Sunday, September 10, 2006

"S.E., BABY!"

As women, we know the value of friendship. We have the ability to create extensions of our own family, or “sisters”, whether we are only children or come from a family of twelve. And our sisters see us through life as only they could…they understand what it means to be empathetic, they understand what it means to be thoughtful…and they understand it when life gets so hectic that friendships may wane for a short time, only to come back stronger than ever (and usually with some great gossip to make up for lost time)!

With a heart brimming with pride, I can truly say that I have been blessed with amazing friends from all walks of life, some that I know since childhood, others that I met as an adult, and some who are actually relatives. Friends that I have been able to be vulnerable in front of, friends who have shared my every joy as if it were their own and friends who could be downright outrageous with me to the point where we’re almost causing trouble (…or did we actually cause it? Hmmm, I can’t seem to remember…)!

Although I have so many wonderful women in my life, I would be remiss if I didn’t devote a column to one of my oldest, dearest friends, Maria (or “Tortilla”, as I’ve affectionately called her since we were small. And yep, you guessed it…I’m “Lisa Pizza”). We go all the way back to Kindergarten, and have been friends through more of life’s ups and downs than even I care to remember! We have seen each other through 38 years of friendship, and are so close that we finish each other’s sentences and complete each other’s thoughts on a daily basis. We have many things in common; for example, our moms were older when they gave birth to us; we have brothers who are much older than we are; and we find the same nutty things hysterically funny (“Napolean Dynamite”, anyone?). She is a beautiful, vivacious woman, and one of the strongest people I know. So let me see if I can summarize a lifetime in a few detailed paragraphs:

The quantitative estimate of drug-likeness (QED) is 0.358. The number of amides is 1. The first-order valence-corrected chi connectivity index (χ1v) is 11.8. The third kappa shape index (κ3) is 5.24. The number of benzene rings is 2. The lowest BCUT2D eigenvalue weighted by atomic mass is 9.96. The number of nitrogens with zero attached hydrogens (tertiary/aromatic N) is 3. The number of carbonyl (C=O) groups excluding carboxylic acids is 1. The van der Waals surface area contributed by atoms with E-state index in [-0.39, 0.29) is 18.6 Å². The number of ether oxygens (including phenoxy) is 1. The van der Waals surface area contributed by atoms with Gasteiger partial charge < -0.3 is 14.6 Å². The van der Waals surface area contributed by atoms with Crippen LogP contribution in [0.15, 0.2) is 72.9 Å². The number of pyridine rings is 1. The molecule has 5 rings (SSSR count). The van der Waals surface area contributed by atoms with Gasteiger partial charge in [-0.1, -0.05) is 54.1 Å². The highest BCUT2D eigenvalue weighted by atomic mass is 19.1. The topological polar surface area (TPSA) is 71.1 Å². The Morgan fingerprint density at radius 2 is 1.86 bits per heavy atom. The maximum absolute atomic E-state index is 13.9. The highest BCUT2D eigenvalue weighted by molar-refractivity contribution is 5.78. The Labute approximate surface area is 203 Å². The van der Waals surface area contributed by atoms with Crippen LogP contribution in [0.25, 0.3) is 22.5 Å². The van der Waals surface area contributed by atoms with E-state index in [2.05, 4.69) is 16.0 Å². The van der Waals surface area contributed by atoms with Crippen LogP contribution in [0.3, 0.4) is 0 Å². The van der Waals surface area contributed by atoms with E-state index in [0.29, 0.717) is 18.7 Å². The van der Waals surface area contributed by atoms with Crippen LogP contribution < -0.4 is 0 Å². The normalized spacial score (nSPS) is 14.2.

In grade school, Maria was the little girl with the pink, frilly dress on, her hair always pulled back in a torturous half-ponytail that looked as painfully tight as it must have been. Maria had “stomach issues”—Crohn’s Disease would be the diagnosis in her 30’s—and spent many of her school days down in the nurse’s office, so often that the nurse finally got fed up and put a band-aid on her belly-button! I can recall the time that she told me and another friend that she felt like she was going to throw up. We ran away from her as fast as we could, screaming, “Maria’s gonna throw up!!” the whole way, causing the whole playground to clear her path.

When we were 10, our lives started to take on serious tones of change that would challenge any friendship, as well as our emotional state. I started to realize that my father had a serious drinking problem. And on the first day of school in 5th grade, Maria sat next to me on the swings and told me that her dad had died over the summer. I had never gotten to know her dad, and I felt confused and sad for my friend. We became much closer after that, partly because we were getting older and approaching puberty, and partly because we both had an unspoken agreement that we could trust the intimacies of our family lives with each other without the other one hashing out the details to anyone else. Plus, we knew neither one of us would ever spill the beans about her crush on teen crooner Donny Osmond and my obsession with the plaid-clad Bay City Rollers!